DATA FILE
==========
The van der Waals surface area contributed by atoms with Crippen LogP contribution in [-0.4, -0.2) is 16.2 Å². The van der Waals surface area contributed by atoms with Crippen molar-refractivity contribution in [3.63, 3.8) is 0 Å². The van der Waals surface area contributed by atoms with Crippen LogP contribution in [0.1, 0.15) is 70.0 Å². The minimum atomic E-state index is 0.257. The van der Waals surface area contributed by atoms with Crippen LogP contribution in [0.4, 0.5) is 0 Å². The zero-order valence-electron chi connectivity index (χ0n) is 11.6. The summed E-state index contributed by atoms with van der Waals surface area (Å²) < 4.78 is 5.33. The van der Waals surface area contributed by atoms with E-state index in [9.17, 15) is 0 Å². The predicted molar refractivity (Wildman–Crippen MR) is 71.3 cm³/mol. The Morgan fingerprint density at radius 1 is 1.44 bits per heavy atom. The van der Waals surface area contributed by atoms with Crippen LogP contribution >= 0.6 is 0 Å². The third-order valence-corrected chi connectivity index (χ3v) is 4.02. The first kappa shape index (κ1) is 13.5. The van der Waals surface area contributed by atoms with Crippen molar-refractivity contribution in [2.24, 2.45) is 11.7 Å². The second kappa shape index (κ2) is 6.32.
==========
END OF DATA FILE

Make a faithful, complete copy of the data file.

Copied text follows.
The van der Waals surface area contributed by atoms with Crippen LogP contribution in [-0.4, -0.2) is 16.2 Å². The van der Waals surface area contributed by atoms with Crippen molar-refractivity contribution in [3.63, 3.8) is 0 Å². The van der Waals surface area contributed by atoms with Crippen LogP contribution in [0.1, 0.15) is 70.0 Å². The minimum atomic E-state index is 0.257. The van der Waals surface area contributed by atoms with Crippen LogP contribution in [0.4, 0.5) is 0 Å². The zero-order valence-electron chi connectivity index (χ0n) is 11.6. The summed E-state index contributed by atoms with van der Waals surface area (Å²) < 4.78 is 5.33. The van der Waals surface area contributed by atoms with E-state index in [9.17, 15) is 0 Å². The predicted molar refractivity (Wildman–Crippen MR) is 71.3 cm³/mol. The Morgan fingerprint density at radius 1 is 1.44 bits per heavy atom. The van der Waals surface area contributed by atoms with Crippen LogP contribution >= 0.6 is 0 Å². The third-order valence-corrected chi connectivity index (χ3v) is 4.02. The first kappa shape index (κ1) is 13.5. The van der Waals surface area contributed by atoms with Crippen molar-refractivity contribution in [2.24, 2.45) is 11.7 Å². The second kappa shape index (κ2) is 6.32.